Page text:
The fact remains that the CIA implemented the program and, for a time, defended it. Haspel will need to either repudiate part of her agency's past or defend a set of acts many senators found objectionable (and some, unconscionable).
5. Was she an advocate for destroying the 92 tapes documenting the interrogations of detainees? Did this constitute destruction of evidence?
For some senators, it was Haspel's involvement in the 2005 destruction of 92 videotapes -- some of which documented the interrogations -- while serving as chief of staff to then-director of the clandestine service Jose Rodriguez that constitutes a graver offense than her involvement in then-sanctioned interrogation techniques.
Last month the agency released an internal, eight-page disciplinary review memorandum clearing her of wrongdoing in the matter, arguing she drafted a cable at her boss's instruction and believed he would seek the approval of senior officials before giving the order. (The memo was written in 2011 by then-CIA Deputy Director Michael Morell, who is now a CBS News contributor and supports Haspel's nomination.) But senators may want to know if she personally believes the move constituted destruction of evidence, if she regrets that it was done, and if Rodriguez's explanation -- that he was protecting CIA officers who were identifiable on the tapes – was sufficient.
6. Did the CIA engage in selective declassification of her record?
One of the central criticisms Senators have lodged in the run-up to Haspel's confirmation hearing is that the CIA declassified only favorable and self-serving information about Haspel's biography and career -- while keeping more troublesome details secret.
In the days leading up to the hearing, Senators Harris, Feinstein, Heinrich and Wyden sent letters to both the CIA and later to the Director of National Intelligence urging them to, in the interest of transparency and the American public, declassify more about Haspel's background. They've made the argument that Haspel, herself, could choose to be more transparent during the public hearing -- but it's not at all clear Haspel will want to volunteer any more information about her background than has been provided in public and classified documents.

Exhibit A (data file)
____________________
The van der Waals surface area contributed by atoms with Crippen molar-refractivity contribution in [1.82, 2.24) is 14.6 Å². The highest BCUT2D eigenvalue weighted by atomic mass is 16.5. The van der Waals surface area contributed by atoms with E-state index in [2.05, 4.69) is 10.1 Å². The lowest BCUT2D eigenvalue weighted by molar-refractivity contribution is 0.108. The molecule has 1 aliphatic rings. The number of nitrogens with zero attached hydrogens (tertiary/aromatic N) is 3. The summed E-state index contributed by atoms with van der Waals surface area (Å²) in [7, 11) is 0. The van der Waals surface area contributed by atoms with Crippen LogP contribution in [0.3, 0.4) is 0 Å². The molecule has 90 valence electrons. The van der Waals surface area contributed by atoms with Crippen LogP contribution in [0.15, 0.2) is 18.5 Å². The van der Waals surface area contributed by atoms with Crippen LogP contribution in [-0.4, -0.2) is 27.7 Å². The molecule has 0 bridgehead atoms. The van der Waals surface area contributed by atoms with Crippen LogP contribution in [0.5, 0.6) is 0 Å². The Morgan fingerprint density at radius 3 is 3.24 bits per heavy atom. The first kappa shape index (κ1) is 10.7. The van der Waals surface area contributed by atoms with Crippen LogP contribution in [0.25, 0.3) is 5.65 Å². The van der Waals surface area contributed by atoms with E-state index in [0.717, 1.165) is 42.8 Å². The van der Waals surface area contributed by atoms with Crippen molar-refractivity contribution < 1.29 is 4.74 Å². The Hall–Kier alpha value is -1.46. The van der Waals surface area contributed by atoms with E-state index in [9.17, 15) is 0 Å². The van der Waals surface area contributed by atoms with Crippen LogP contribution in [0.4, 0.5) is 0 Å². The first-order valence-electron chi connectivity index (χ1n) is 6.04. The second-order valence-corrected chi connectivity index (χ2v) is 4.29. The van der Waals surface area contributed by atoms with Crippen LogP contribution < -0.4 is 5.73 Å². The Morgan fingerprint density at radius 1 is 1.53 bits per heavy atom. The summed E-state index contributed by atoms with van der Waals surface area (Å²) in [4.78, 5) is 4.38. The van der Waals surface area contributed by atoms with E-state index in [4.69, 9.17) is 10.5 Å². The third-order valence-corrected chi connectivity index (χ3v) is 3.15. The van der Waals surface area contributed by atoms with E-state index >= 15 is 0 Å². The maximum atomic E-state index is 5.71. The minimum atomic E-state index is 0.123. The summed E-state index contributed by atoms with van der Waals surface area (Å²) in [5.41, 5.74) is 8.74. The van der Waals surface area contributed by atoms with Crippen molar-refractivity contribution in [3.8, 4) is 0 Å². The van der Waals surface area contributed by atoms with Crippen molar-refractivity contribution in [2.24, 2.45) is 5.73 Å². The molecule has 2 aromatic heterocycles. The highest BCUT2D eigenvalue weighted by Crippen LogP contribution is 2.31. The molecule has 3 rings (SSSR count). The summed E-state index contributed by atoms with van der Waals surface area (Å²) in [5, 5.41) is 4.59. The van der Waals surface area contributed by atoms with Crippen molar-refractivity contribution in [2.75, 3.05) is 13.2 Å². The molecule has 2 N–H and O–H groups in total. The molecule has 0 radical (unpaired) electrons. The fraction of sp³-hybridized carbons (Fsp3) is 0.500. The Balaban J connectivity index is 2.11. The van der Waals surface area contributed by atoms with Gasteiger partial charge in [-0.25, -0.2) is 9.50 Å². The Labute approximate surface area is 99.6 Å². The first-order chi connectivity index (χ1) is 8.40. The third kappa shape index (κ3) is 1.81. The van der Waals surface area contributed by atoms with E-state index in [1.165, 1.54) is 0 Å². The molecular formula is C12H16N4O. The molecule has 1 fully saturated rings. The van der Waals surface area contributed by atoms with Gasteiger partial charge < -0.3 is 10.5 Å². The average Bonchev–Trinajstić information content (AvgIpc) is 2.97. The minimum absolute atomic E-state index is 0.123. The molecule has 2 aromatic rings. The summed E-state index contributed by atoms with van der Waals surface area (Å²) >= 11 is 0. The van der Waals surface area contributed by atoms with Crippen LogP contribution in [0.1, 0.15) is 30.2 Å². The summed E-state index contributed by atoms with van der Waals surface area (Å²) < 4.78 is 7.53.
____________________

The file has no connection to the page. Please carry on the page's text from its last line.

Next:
7. Can she stand up to President Trump?
This is likely to be a significant focus for many Democratic senators who were alarmed by President Trump's statement, made during the 2016 campaign -- "I would bring back waterboarding, and I would bring back a hell of a lot worse than waterboarding." The president's recent tweets criticizing Democrats for objecting to a nominee who was "tough on terror" was a signal, to some, that the president would not hesitate to institute questionable policies if he thought he had a willing director atop the CIA.
Haspel's supporters argue that the fact that she is a creature of the agency – apolitical and facts-focused – means she will not hesitate to be the adult in the room who tells the president what he needs to hear, not what he wants to hear.
8. If all the same realities that followed 9/11 became true again -- if there were a catastrophic attack on the U.S., followed by an order from the president to bring back these techniques, accompanied by the attorney general's approval and relevant briefings to Congress -- would she carry out the order?
In her private meetings with senators, Haspel has been saying that the CIAunder her leadership. Her critics have countered that nominees will say anything to get confirmed, and that, though she had a number of opportunities to display moral fortitude over the course of her career, she opted not to – and is now banking on an empty and unpersuasive "good soldier" defense. She's likely to say she learned a great deal from the experience and deny forcefully that the president could legally reinstitute waterboarding or other measures beyond those listed in the Army Field Manual.